On June 16, 1959, actor George Reeves died from a gunshot wound to the head. His death was ruled a suicide with the official police report stating that he had been depressed over his failed career. Reeves’ claim to fame had been portraying Superman on television during the 1950’s. It was a very popular show but by the time he turned 40, the actor wanted to move on with his career. However, he could not shake his association with the iconic role. His mother Helen Bessolo refused to believe her son took his own life and hired private investigator Jerry Geisler. Both died before they could prove anything.
Over the years, more and more people refused to believe that Reeves would commit suicide. Forensic evidence surfaced that cast doubts on the official cause of death. Was he killed by his fiancée Lenore Lemmon, or was he murdered by order of Toni Mannix, the wife of MGM general manager Eddie Mannix who allegedly had Mob connections? Reeves had an affair with Toni but spurned her for another woman. Or, did Eddie find out and have Reeves killed?
Hollywoodland (2006) dramatizes Reeves’ suspicious death and documents the events leading up to it. The film is structured as a detective story with a private detective investigating Reeves’ death. The film was seen as a comeback of sorts for Ben Affleck who hadn’t acted for two years after the critical and commercial flops of Gigli (2006) and Jersey Girl (2006). After headlining several high profile studio films, he had wisely laid-low and took a supporting role in this film. Affleck portrayed Reeves to critical acclaim and hasn’t looked back since.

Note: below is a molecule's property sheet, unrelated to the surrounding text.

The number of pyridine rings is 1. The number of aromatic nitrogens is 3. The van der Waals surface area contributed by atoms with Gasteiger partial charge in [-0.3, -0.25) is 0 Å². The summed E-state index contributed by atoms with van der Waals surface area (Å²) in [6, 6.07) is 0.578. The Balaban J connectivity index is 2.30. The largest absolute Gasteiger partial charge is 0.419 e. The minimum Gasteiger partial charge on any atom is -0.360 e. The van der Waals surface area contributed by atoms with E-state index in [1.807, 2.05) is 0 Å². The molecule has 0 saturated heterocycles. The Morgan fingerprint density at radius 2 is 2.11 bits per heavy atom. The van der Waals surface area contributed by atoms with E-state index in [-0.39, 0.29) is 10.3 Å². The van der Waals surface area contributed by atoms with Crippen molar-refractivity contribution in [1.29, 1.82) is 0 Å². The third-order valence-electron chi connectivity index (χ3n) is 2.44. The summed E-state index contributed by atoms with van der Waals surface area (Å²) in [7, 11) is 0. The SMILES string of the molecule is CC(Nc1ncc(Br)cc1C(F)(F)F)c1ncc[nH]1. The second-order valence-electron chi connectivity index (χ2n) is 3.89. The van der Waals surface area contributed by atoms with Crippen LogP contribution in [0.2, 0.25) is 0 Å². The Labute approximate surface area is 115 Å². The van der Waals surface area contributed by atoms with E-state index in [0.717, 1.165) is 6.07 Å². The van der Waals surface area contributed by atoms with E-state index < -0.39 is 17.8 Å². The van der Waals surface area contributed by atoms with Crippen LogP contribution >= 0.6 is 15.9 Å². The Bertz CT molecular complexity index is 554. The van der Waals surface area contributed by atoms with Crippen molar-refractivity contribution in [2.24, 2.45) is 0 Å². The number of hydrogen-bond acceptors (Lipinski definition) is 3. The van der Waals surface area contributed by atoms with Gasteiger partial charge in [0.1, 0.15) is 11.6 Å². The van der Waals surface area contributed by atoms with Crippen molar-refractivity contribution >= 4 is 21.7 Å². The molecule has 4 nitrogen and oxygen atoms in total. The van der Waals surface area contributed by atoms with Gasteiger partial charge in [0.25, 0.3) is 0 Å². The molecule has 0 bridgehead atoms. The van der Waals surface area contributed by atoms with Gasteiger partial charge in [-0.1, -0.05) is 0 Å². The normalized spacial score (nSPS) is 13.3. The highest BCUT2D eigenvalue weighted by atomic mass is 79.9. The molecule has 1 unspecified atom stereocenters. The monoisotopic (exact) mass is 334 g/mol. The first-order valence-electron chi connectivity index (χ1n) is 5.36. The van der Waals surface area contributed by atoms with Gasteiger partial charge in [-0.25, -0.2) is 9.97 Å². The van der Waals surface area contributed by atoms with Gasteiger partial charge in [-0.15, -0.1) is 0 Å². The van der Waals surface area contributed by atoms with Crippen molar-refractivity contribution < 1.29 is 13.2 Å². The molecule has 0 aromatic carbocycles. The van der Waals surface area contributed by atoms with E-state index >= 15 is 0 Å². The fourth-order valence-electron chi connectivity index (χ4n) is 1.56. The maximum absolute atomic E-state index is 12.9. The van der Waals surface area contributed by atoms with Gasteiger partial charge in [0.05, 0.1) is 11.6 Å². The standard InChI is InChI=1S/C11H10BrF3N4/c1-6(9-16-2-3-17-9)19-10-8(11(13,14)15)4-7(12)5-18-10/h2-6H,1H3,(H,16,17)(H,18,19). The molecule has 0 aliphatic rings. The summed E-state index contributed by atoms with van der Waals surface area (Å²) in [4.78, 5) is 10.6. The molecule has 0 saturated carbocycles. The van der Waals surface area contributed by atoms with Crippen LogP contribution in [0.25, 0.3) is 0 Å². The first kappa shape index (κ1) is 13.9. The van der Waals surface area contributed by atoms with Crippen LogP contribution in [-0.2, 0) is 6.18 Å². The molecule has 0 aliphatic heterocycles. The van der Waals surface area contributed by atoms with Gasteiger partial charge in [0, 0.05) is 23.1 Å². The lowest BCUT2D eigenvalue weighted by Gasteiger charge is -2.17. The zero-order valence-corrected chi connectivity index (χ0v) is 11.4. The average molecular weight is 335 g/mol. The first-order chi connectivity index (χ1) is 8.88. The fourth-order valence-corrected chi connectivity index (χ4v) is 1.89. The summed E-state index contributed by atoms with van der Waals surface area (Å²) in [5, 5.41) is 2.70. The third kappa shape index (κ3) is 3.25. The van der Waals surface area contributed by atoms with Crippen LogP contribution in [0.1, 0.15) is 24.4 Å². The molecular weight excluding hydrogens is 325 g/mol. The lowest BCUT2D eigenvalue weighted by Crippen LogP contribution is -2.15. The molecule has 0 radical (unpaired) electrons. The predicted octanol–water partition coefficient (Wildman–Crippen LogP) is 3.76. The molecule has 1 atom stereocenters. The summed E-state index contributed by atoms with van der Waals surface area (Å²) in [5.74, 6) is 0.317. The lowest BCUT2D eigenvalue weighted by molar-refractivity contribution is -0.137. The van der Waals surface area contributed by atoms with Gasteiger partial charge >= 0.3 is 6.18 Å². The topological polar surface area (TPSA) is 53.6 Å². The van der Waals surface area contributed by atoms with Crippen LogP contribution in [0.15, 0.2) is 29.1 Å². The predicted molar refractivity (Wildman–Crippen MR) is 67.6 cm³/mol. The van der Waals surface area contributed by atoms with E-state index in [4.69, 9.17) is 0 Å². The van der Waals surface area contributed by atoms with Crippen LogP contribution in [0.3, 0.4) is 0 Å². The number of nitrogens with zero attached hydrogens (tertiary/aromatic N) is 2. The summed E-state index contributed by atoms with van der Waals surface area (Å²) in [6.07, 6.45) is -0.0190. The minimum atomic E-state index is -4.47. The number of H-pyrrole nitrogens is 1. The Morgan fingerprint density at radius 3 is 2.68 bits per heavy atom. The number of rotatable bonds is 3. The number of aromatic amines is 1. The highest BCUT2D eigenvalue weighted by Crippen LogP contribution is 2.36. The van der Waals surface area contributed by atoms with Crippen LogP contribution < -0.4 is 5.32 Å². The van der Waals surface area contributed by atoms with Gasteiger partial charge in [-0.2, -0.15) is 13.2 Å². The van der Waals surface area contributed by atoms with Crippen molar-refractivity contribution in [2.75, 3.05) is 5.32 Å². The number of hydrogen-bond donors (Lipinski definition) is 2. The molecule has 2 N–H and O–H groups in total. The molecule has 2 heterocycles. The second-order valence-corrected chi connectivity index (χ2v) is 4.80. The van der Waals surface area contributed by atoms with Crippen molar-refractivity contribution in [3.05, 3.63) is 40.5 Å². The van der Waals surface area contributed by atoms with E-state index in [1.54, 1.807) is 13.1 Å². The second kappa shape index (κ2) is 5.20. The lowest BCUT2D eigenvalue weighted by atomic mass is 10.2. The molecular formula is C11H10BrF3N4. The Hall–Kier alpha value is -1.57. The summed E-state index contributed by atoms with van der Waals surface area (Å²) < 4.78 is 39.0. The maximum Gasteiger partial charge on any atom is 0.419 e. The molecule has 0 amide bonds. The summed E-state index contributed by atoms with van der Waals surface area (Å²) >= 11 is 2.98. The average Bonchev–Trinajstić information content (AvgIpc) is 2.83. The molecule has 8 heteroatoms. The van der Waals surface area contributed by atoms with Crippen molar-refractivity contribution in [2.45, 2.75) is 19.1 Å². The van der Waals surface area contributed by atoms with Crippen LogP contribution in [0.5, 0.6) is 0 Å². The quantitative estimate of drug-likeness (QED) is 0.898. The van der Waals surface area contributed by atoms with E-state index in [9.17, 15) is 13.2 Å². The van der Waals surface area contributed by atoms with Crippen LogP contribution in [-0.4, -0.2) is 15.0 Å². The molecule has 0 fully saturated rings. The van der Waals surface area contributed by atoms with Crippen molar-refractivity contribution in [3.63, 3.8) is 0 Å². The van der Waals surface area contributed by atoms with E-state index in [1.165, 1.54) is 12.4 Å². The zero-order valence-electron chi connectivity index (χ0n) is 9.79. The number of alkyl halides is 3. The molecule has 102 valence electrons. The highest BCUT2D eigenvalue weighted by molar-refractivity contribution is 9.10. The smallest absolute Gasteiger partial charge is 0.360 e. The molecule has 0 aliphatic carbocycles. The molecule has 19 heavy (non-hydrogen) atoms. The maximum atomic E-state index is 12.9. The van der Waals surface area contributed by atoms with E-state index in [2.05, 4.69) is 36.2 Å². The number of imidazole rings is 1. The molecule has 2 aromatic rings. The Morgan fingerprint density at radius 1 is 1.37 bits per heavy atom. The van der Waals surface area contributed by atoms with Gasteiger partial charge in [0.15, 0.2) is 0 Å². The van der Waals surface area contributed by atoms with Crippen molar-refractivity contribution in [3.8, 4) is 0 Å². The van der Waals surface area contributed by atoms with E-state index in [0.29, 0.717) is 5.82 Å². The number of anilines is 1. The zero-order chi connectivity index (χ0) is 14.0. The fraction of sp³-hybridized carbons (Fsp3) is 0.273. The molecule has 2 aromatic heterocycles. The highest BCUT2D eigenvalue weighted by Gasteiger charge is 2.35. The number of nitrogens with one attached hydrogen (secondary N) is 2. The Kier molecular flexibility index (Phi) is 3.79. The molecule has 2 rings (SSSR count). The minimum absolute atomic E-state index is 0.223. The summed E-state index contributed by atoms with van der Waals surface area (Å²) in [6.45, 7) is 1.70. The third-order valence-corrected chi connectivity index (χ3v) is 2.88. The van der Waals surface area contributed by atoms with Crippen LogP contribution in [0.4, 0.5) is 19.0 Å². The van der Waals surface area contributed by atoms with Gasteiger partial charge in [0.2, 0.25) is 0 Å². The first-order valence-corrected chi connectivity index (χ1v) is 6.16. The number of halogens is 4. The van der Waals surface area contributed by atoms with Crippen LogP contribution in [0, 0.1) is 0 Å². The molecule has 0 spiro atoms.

Louis Simo (Adrien Brody) is a low-rent Jack Gittes-type private investigator that specializes in cases of infidelity. His “office” is a fleabag motel as all of his money goes to an ex-wife (Molly Parker) and young son (Zach Mills). He used to be a police detective and his ex-partner turns him onto the Reeves (Ben Affleck) case. Perhaps influenced by his son’s upset reaction over the death of his T.V. idol, Simo decides to talk to Reeves’ mother (Lois Smith) who believes that her son did not commit suicide. He investigates further, interviewing people that knew him and this triggers a series of flashbacks to the events leading up to Reeves’ death.
The flashbacks give us more insight into Reeves. For example, while trying to be seen at a swanky Hollywood hangout, he meets Toni Mannix (Diane Lane), a beautiful woman married to a very powerful man, Eddie Mannix (Bob Hoskins). Initially unaware that she’s married and to whom, Reeves has an affair with Toni – partly because he’s attracted to her and partly because he thinks she can help his career. Toni becomes his sugar mama, buying him a nice house in the suburbs for him and their trysts.